Original Paper

Animal Cognition

, Volume 15, Issue 2, pp 163-174

Dogs do look at images: eye tracking in canine cognition research

  • Sanni SomppiAffiliated withFaculty of Veterinary Medicine, University of Helsinki Email author 
  • , Heini TörnqvistAffiliated withFaculty of Behavioral Sciences, University of Helsinki
  • , Laura HänninenAffiliated withFaculty of Veterinary Medicine, University of Helsinki
  • , Christina KrauseAffiliated withFaculty of Behavioral Sciences, University of Helsinki
  • , Outi VainioAffiliated withFaculty of Veterinary Medicine, University of Helsinki

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Despite intense research on the visual communication of domestic dogs, their cognitive capacities have not yet been explored by eye tracking. The aim of the current study was to expand knowledge on the visual cognition of dogs using contact-free eye movement tracking under conditions where social cueing and associative learning were ruled out. We examined whether dogs spontaneously look at actual objects within pictures and can differentiate between pictures according to their novelty or categorical information content. Eye movements of six domestic dogs were tracked during presentation of digital color images of human faces, dog faces, toys, and alphabetic characters. We found that dogs focused their attention on the informative regions of the images without any task-specific pre-training and their gazing behavior depended on the image category. Dogs preferred the facial images of conspecifics over other categories and fixated on a familiar image longer than on novel stimuli regardless of the category. Dogs’ attraction to conspecifics over human faces and inanimate objects might reflect their natural interest, but further studies are needed to establish whether dogs possess picture object recognition. Contact-free eye movement tracking is a promising method for the broader exploration of processes underlying special socio-cognitive skills in dogs previously found in behavioral studies.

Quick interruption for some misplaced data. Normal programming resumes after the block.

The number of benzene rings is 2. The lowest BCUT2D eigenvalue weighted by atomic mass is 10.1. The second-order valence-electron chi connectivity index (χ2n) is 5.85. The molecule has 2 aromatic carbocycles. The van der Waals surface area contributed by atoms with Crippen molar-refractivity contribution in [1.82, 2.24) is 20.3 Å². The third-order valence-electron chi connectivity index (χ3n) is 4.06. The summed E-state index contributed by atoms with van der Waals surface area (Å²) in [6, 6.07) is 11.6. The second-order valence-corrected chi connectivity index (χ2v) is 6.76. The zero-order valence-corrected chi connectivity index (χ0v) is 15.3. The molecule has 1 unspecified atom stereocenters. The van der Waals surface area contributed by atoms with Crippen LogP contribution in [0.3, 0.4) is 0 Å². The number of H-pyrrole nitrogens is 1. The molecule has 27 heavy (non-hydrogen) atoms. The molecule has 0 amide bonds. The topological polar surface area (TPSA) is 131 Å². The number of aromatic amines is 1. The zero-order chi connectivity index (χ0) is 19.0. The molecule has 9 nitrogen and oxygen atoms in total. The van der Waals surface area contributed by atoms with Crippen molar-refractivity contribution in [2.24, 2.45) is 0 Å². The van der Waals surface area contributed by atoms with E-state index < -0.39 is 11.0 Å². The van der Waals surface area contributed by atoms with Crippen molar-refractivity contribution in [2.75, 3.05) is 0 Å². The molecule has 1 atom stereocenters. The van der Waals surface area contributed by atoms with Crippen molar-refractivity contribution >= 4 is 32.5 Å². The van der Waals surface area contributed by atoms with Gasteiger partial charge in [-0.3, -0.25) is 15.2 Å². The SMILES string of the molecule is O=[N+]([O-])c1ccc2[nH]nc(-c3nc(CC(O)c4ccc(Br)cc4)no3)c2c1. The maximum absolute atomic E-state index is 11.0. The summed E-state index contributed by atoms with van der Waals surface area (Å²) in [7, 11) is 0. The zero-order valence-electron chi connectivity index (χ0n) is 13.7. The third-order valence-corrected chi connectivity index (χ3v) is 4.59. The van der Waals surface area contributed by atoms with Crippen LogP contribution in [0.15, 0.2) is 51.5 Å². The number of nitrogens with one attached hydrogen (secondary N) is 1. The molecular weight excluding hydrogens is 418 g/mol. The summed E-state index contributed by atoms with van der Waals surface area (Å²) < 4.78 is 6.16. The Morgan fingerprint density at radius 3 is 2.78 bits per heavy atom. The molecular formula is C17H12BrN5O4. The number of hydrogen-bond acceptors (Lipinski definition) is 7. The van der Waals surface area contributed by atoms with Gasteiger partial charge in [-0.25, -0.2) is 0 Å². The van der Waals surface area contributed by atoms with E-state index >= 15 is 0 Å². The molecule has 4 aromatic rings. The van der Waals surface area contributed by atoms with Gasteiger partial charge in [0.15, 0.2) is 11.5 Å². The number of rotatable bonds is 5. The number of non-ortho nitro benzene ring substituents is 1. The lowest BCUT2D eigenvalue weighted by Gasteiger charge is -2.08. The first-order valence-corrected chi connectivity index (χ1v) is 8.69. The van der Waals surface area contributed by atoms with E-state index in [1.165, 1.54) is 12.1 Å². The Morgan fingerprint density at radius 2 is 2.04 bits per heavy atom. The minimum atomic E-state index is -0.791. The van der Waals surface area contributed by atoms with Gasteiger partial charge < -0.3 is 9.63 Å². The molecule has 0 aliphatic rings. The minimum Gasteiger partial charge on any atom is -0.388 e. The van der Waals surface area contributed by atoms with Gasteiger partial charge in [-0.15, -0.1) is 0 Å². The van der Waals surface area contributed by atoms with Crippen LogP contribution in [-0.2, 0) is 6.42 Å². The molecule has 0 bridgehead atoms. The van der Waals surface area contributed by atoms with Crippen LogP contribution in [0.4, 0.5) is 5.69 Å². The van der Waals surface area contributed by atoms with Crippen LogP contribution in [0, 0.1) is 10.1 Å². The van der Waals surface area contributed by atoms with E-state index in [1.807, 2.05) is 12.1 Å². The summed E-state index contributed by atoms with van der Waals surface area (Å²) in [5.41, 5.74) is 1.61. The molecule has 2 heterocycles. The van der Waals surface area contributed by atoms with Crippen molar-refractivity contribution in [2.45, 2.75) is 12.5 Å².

Canine Domestic dogs Eye movement tracking Visual cognition